Travellers to South-East Asia are well within their rights to question the ethics of visiting an elephant camp, “sanctuary” or “conservation centre”. After all, regular reports detail the barbaric methods used to break an elephant’s spirit and force it to perform demeaning tricks, play football and ferry tourists around on its back. Fortunately, there are a growing number of ethical camps in South-East Asia that eschew these cruel practices and instead allow the elephants to live their lives in safety and peace.
The latest notable opening is in a country that was once known as the Land of a Million Elephants, but is now home to only around 500 wild pachyderms. MandaLao, which opened last September in Luang Prabang, Laos, is a new eco-tourism startup offering more meaningful elephant encounters.
Situated along the Nam Khan River, the sanctuary is home to seven elephants, aged between two to 60, who once worked together at a logging camp. Under the guidance of Prasop Tipprasert, a co-founder of the Thai Elephant Conservation Center, it aims to help tourists foster deeper and more benevolent connections with the animals.
For starters, visitors are not introduced to the elephants until they have been taught how to read the individual animal’s moods by the guides and mahouts. They can then help to feed them, bathe them or head out for a jungle trek alongside the herd.
The centre is also looking to launch an elephant reintroduction programme at Nam Phouy National Biodiversity Conservation Area, around 150km south-east of Luang Prabang. This is one of the last remaining spots in Laos where you can see wild elephants. The sanctuary’s youngest elephant, Kit, who is 20 months old, is currently in “school to be wild”, a training regime whose goal is to reintroduce him into the park when he is eight or nine years old – the age that a young male elephant in the wild would naturally separate from his mother. As part of the project, MandaLao also plans on taking guests down to the park to glimpse the wild elephants.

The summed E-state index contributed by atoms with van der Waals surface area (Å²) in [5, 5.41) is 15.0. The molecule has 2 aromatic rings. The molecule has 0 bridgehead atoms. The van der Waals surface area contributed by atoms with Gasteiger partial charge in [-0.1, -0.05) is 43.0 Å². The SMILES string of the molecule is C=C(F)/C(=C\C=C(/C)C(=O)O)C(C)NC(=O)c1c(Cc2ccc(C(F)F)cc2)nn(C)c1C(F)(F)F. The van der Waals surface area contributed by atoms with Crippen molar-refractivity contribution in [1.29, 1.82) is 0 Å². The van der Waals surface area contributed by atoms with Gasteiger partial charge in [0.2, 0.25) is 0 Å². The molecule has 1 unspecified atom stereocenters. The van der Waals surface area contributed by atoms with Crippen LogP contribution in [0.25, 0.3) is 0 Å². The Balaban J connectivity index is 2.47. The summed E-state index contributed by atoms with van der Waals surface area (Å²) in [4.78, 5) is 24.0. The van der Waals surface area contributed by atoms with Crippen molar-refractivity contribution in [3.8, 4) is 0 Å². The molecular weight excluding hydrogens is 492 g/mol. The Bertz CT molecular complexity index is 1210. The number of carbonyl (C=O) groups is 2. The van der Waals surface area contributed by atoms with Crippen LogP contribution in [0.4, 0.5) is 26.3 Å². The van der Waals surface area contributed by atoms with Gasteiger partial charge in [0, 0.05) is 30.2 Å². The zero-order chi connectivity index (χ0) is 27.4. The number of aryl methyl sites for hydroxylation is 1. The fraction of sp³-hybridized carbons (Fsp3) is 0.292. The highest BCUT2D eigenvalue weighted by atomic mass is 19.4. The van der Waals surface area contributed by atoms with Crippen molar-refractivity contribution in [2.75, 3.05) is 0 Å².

Situated on 3,000km2 of protected forest, this remote reservation in Cambodia’s far eastern Mondulkiri province is currently home to 10 rescued elephants. Day visits or longer volunteer options are available.
Located in Kegalle, about 80km from Colombo, this natural sanctuary rescues elephants from the logging and tourism industries. Visitors can volunteer to help care for the gentle giants.
“More like a retirement home for elephants,” says Russell Wither, an Englishman who sold up at home to care for the four pachyderms here.
Founded by Khun Lek, the “Mother Theresa” of Thailand’s pachyderm protection campaign, this park offers a chance for tourists to bathe, feed and interact with its resident elephants.
Best Foot Forward
“You can tell she’s happy by the way she flaps her ears and swishes her tail,” says Dr Cruetong Kayan, Mosha’s vet. And the elephant, who celebrates her 12th birthday next month, sure looks cheerful. Her chestnut brown eyes sparkle playfully, and she appears to be smiling as she gets her prosthetic leg fitted.
But Mosha’s life hasn’t always been so pleasant. Before she came to the Friends of the Asian Elephant Hospital in Lampang, south-east of Chiang Mai, she was a prisoner at a logging camp in Myanmar. As a calf, she was kept in chains while her mother hauled heavy logs along the riverbanks in dense jungle heat.
The Thai-Myanmar border is a conflict zone; one day in 2006, Mosha trod on a landmine. It blew off her front leg, almost to the knee. Her caretaker rushed her across the border to Thailand and onto a truck, which carried her on the four-hour journey to the elephant hospital. There, a team of veterinary doctors and surgeons battled – successfully – to save her life.
Mosha had been in recovery at the hospital for two years when orthopaedic surgeon Dr Therdchai Jivacate met her for the first time. A philanthropist and part-time inventor, Dr Therdchai applied his 40 years’ experience making artificial limbs for humans to create the world’s very first prosthesis for an elephant.
Mosha’s new leg was a revelation. “Before, her spine was hunched from the effort of supporting herself on three legs,” says Dr Kayan. “Now she moves comfortably. You can see how cheerful she is – friendly, energetic, always active, just like a child.”
This article was originally published in the October 2017 issue of Silkwinds magazine